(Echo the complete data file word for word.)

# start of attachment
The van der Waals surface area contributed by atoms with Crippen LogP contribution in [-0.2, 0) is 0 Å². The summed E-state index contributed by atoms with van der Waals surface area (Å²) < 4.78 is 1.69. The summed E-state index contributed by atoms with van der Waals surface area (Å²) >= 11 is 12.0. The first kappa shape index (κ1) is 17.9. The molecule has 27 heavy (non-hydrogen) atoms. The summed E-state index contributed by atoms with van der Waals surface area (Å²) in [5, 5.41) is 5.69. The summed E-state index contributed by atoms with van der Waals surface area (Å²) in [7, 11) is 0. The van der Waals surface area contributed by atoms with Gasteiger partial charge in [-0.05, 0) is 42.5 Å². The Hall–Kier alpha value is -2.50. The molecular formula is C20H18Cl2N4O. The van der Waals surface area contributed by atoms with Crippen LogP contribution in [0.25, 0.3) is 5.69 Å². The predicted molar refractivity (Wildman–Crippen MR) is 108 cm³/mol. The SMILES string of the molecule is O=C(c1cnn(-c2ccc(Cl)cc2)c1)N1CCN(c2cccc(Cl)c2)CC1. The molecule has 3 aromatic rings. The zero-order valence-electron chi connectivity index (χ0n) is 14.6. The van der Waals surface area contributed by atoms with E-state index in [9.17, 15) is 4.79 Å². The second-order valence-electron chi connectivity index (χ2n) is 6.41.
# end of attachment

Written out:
The van der Waals surface area contributed by atoms with Crippen LogP contribution in [-0.2, 0) is 0 Å². The summed E-state index contributed by atoms with van der Waals surface area (Å²) < 4.78 is 1.69. The summed E-state index contributed by atoms with van der Waals surface area (Å²) >= 11 is 12.0. The first kappa shape index (κ1) is 17.9. The molecule has 27 heavy (non-hydrogen) atoms. The summed E-state index contributed by atoms with van der Waals surface area (Å²) in [5, 5.41) is 5.69. The summed E-state index contributed by atoms with van der Waals surface area (Å²) in [7, 11) is 0. The van der Waals surface area contributed by atoms with Gasteiger partial charge in [-0.05, 0) is 42.5 Å². The Hall–Kier alpha value is -2.50. The molecular formula is C20H18Cl2N4O. The van der Waals surface area contributed by atoms with Crippen LogP contribution in [0.25, 0.3) is 5.69 Å². The predicted molar refractivity (Wildman–Crippen MR) is 108 cm³/mol. The SMILES string of the molecule is O=C(c1cnn(-c2ccc(Cl)cc2)c1)N1CCN(c2cccc(Cl)c2)CC1. The molecule has 3 aromatic rings. The zero-order valence-electron chi connectivity index (χ0n) is 14.6. The van der Waals surface area contributed by atoms with E-state index in [9.17, 15) is 4.79 Å². The second-order valence-electron chi connectivity index (χ2n) is 6.41.